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Observations

Opinion, arguments & analyses from the editors of Scientific American

Google Is My Pilot: Nevada Gambles on Self-Driving Cars

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Nevada's Department of Motor Vehicles (DMV) has given Google the nation's first license to test self-driving cars on public streets. The adolescent-aged Internet search giant has been working toward this goal for the past couple of years by holding test-driving demonstrations along freeways, state highways and neighborhoods both in Carson City and along the Las Vegas Strip.

Google's contention has been that its autonomous auto would be safer than those driven by humans, offer more fuel-efficiency and promote economic development. The Nevada DMV's Autonomous Review Committee seems to have bought into this argument and is issuing the Google's self-driving Toyota Prius a distinctive license plate featuring an infinity symbol and the letters "AU" set against a red background. (Nevada license plates for old-fashioned flesh-and-blood drivers depict a mountainous scene in blue and white below a yellow-orange sky.)

What Google's driverless car sees.

Google began lobbying Nevada to be the first state to allow self-driving cars to be legally operated on public roads shortly after the company's self-driving car project exited stealth mode in 2010, Scientific American reported in May 2011. At that time Google's robot fleet of six Priuses and one Audi had traveled more than 240,000 kilometers with minimal human intervention and only one incident in which a test car was rear-ended by a (human-driven) vehicle. The cars are outfitted with two forward-facing video cameras, a 360-degree laser range finder, four radar sensors and advanced GPS units.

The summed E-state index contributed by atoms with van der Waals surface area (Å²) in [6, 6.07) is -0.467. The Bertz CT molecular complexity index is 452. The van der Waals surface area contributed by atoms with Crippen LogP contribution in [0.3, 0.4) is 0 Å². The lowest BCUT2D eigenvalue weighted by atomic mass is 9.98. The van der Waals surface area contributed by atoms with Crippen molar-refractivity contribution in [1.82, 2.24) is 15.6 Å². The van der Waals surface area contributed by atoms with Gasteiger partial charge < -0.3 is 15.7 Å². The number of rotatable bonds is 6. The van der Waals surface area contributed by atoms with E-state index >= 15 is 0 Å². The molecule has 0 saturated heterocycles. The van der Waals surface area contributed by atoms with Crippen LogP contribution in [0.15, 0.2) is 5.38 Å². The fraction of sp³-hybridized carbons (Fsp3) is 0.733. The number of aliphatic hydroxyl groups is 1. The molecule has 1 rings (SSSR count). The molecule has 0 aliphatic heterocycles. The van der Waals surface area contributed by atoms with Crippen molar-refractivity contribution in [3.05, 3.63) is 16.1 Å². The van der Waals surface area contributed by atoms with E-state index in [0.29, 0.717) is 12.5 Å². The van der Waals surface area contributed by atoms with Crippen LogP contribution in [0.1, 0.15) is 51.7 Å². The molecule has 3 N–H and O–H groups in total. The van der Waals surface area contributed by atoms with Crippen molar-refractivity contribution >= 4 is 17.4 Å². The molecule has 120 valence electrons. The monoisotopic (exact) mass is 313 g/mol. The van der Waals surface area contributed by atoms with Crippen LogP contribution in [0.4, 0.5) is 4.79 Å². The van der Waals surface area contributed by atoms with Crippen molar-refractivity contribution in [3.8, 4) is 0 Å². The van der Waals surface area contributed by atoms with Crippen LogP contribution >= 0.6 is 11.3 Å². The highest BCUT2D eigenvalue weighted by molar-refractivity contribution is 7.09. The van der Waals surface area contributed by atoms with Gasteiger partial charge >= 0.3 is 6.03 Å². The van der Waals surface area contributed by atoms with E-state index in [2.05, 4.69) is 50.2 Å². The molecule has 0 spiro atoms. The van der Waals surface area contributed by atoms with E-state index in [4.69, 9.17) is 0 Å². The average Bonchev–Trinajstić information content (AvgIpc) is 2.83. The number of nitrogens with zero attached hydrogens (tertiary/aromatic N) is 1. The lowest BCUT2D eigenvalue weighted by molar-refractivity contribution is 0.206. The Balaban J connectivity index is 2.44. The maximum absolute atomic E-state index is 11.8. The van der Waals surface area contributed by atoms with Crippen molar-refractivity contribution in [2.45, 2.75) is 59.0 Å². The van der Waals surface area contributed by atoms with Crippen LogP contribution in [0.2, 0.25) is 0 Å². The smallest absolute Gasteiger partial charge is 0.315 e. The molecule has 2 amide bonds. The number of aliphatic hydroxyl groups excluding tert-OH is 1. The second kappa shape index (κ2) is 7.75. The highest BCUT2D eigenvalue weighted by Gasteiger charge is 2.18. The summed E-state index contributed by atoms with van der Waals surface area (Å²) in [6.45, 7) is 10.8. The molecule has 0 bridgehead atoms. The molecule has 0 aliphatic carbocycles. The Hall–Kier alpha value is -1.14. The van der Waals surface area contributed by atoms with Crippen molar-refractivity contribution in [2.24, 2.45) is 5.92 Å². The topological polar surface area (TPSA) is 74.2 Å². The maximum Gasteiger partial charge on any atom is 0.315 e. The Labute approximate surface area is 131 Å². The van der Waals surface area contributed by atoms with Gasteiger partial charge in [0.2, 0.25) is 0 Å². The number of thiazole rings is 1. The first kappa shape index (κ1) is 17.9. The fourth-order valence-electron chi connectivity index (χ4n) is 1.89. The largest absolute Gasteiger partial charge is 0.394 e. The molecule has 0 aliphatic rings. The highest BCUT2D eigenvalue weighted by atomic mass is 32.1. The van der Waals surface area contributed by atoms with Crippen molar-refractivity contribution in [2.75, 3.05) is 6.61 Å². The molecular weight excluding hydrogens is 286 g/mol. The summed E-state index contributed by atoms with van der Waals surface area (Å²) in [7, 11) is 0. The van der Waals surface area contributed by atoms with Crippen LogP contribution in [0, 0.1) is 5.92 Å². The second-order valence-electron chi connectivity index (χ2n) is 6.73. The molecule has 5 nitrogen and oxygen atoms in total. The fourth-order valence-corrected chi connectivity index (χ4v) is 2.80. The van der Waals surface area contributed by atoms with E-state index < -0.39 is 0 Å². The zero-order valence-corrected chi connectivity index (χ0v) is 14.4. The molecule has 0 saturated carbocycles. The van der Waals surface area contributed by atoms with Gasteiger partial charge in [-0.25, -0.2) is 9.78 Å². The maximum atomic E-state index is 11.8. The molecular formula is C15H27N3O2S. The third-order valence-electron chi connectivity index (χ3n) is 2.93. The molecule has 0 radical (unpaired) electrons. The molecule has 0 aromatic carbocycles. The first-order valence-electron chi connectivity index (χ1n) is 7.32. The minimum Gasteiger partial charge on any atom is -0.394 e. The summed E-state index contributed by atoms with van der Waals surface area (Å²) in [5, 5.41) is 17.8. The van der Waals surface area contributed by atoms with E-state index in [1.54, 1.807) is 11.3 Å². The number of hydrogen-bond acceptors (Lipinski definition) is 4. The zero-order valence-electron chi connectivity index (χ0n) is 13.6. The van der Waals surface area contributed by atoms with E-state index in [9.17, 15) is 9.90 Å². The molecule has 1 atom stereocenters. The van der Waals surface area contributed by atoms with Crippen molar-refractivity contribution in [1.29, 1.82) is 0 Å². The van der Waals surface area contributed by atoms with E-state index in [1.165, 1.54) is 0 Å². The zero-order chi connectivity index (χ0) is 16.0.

Google estimates that one million lives could be saved annually around the globe by driverless cars. The National Highway Traffic Safety Administration points out that even though traffic crashes and fatalities have come down in recent years, in the U.S. alone there were 5.8 million crashes in 2008. Of those, about 34,000 resulted in fatalities, 1.6 million resulted in injuries and 4.2 million entailed some sort of property damage.

Nevada has actually thrown open the door to anyone interested in testing an autonomous vehicle on the state's roads. An applicant must submit proof that his or her driverless car has driven a minimum of 16,000 kilometers, a complete description of the autonomous technology, a detailed safety plan, and a plan for hiring and training test drivers. According to the DMV, "When autonomous vehicles are eventually made available for public use, motorists will be required to obtain a special driver license endorsement, and the DMV will issue green license plates for the vehicles." Sounds like Nevada's pretty sure that driverless cars are a part of the state's future.

Images courtesy of Google

The views expressed are those of the author and are not necessarily those of Scientific American.

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